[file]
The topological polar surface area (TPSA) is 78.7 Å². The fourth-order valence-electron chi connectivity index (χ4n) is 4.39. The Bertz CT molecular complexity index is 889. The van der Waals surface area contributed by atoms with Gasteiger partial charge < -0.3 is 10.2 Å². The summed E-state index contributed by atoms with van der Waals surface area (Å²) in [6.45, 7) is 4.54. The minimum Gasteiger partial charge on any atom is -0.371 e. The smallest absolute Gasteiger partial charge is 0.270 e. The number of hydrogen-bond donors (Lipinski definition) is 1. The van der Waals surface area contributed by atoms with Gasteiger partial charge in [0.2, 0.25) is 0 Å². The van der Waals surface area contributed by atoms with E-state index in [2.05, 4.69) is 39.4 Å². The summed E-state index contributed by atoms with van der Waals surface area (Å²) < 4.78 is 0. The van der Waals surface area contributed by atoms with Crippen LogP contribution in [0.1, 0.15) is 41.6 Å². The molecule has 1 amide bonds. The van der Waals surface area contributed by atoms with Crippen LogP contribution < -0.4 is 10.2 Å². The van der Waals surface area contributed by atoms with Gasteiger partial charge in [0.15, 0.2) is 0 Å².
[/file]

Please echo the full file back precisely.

The topological polar surface area (TPSA) is 78.7 Å². The fourth-order valence-electron chi connectivity index (χ4n) is 4.39. The Bertz CT molecular complexity index is 889. The van der Waals surface area contributed by atoms with Gasteiger partial charge < -0.3 is 10.2 Å². The summed E-state index contributed by atoms with van der Waals surface area (Å²) in [6.45, 7) is 4.54. The minimum Gasteiger partial charge on any atom is -0.371 e. The smallest absolute Gasteiger partial charge is 0.270 e. The number of hydrogen-bond donors (Lipinski definition) is 1. The van der Waals surface area contributed by atoms with Gasteiger partial charge in [0.2, 0.25) is 0 Å². The van der Waals surface area contributed by atoms with E-state index in [2.05, 4.69) is 39.4 Å². The summed E-state index contributed by atoms with van der Waals surface area (Å²) < 4.78 is 0. The van der Waals surface area contributed by atoms with Crippen LogP contribution in [0.1, 0.15) is 41.6 Å². The molecule has 1 amide bonds. The van der Waals surface area contributed by atoms with Crippen LogP contribution < -0.4 is 10.2 Å². The van der Waals surface area contributed by atoms with Gasteiger partial charge in [0.15, 0.2) is 0 Å².